But when you go to DC as an American tourist, you leave feeling proud of your country, how it was founded, and what it means. It's a completely different experience. I heartily recommend the latter, even if you can't avoid the former! I loved, loved, loved our week in the city, and I'm so thankful hubs and I were able to experience it together!

Saturday, June 20, 2015

A Capitol Idea! (cont.)

This is Martha Washington's tea set! And in the
background, you can see one of the few surviving
camp chairs commissioned for George Washington
during the Revolutionary War.
On day 5, we headed for Georgetown after breakfast. We had reservations to tour the house and gardens at Tudor Place, the home of Martha Washington's granddaughter. I learned all kinds of cool things about George and Martha Washington and their descendants during this visit!

The house, which is stately without being ostentatious, sits on about six acres. There are beautiful landscaped gardens all around it, featuring a small tea house, some lovely fountains and the family's garage (complete with a 1919 Pierce Arrow Roadster on display). The tour of the gardens is self-guided (using a map provided by the attraction). After we'd lounged around a bit, taking in the air, we proceeded to the house for our tour of the interior.

Our very knowledgeable guide started in the conservatory, and from there, we poked through American history in the kitchen, sitting rooms and bedrooms. We learned that the Peters family was related to the Lee family, and from a high window in the house, one could see a high window at Arlington House (across the river, on land that is now Arlington National Cemetery). The children of both families would hang colored banners out of the top windows to communicate with one another.

The herbaceous border at Dumbarton
Oaks makes a good hiding spot!
You can also see lots of Washington-related artifacts in the home, including Martha Washington's tea set and one of only a few surviving camp chairs created for George Washington during the Revolutionary War. Really interesting stuff!

After our visit to Tudor Place, we headed to Cafe Bonaparte for lunch. I could have eaten at this snug little creperie nearly every day (and would have, if it had been closer to our apartment). I chose a cheesy mushroom crepe and a lovely, fresh salad. The food is soooooo good here! Tables are quite close together, and the eat-in space is tight, but it's totally worth it for the delicious food and reasonable price point. I couldn't leave without trying the nutella strawberry crepe, which was just as good as it sounds.

After lunch, we set our sights on Dumbarton Oaks, which we'd heard is one of the most gorgeous gardens in the DC area. We weren't disappointed! At more than 50 acres, the grounds are sprawling, and they are planned and planted so thoughtfully that it's complete joy to walk through them. Think gorgeous rose terraces aflame with blooms; hidden fountains and plinths; benches and pools placed so as to encourage quite reflection; and vistas that surprise you.

There are all kinds of pockets to explore. I loved the pebble garden from the terrace above almost as much as I loved walking through it. A grand ellipse features a ring of trees around a truly gorgeous fountain, and the herbaceous borders provide a good spot for hiding! Even the kitchen garden was beautiful and well-tended.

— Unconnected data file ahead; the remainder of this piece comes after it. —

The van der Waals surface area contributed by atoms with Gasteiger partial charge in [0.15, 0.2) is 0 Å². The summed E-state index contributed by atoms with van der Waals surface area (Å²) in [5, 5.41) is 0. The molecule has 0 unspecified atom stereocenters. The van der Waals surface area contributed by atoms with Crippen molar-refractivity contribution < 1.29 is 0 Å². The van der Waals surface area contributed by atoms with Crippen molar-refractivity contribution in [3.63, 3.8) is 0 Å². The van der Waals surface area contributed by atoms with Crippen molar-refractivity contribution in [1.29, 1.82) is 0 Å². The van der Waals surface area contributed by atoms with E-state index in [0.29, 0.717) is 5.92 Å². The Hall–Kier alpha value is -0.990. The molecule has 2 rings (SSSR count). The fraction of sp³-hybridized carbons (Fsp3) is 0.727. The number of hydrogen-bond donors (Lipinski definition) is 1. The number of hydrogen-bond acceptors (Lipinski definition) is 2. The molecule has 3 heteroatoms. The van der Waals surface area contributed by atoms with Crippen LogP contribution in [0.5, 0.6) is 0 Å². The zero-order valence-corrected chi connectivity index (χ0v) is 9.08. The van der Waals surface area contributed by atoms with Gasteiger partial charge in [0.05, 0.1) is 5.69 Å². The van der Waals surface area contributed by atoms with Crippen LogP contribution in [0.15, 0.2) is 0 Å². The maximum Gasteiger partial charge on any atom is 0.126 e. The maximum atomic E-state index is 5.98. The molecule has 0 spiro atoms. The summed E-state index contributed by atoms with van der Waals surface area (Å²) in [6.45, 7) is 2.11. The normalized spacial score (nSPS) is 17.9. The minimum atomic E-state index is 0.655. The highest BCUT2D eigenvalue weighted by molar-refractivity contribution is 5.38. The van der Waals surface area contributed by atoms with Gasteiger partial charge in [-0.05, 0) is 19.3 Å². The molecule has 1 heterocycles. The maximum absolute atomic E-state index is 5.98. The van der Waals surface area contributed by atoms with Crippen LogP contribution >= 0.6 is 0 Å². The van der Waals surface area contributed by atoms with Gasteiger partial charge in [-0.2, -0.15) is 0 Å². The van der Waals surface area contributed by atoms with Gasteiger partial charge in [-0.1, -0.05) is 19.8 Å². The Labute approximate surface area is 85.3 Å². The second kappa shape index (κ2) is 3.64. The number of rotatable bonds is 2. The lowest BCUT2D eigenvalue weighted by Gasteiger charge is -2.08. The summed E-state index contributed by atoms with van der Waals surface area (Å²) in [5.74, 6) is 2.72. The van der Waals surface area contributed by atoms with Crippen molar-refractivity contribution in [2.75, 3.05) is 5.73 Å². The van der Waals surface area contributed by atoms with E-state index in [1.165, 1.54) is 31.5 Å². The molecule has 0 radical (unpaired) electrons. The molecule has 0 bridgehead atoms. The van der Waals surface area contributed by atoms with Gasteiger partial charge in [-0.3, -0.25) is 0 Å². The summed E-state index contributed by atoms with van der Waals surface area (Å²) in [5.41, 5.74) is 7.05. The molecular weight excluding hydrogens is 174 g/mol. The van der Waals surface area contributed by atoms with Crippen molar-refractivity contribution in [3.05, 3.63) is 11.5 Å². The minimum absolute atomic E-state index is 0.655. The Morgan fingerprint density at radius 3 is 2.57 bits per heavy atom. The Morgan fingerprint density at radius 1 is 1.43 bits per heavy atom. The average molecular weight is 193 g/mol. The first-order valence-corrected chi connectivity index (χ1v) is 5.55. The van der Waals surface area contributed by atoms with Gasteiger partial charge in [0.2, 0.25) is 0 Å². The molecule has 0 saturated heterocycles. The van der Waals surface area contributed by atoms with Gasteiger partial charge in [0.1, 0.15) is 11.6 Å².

Dinner at Ethiopic! Yum!
Touring the house/museum at Dumbarton Oaks is completely free, but I never even got in there. I was too busy strolling along flower-soaked paths, sidling up to statues for a closer look and just enjoying. Oh, how places like that make me wish I were rich! Give me flowers!

After hours playing in the garden, we caught the metro back to our little apartment. We decided to stay close to home for dinner. A local place, Ethiopic, looked adventurous. Plus, online reviewers raved about it. In we went.

What fun! We ordered the lamb and the small vegetarian sampler. The lamb came in a little crucible, piping hot and tender. The vegetarian sampler featured four delicious treats, plus lots of spongy, pliable bread. I loved this place! We were careful not to order anything too spicy. The food was delicious, and the servers were very knowledgeable about the menu. I sipped a glass of spicy red Ethiopian wine and happily ate with my hands!

The next morning, I grabbed a quick breakfast and headed straight for the Library of Congress. I was hoping that I might be allowed in the Reading Room, but they don't allow casual visitors in there. I contented myself with soaking up the history in front of the Gutenberg Bible, marveling at the fancy main hall, and snooping through the free exhibits on display. (One of the tour guides, touring an adult group of visitors in front of the Gutenberg Bible, asked them what Gutenberg was famous for. Crickets. I weep for humanity.)

The Library of Congress. Man, everything they
have is better  . . . 
Then, it was off to the Hirshorn Museum and Sculpture Garden. We communed with Rodin in the sculpture garden, later poking our heads inside to see the contemporary work on display. Interesting things to see everywhere you look here. I loved the Belief + Doubt piece in the basement. Amazing. Couldn't leave until I'd read every word. And Dan Flavin's neon-based installations. So cool to look at and bounce shadows from. I had to walk in under The Dangerous Logic of Wooing, which anyone (even someone with NO art history classes) can tell is just plain dirty!! Hubs and I hooted and hollered and probably embarrassed the poor docent who was there to make sure we didn't damage the art!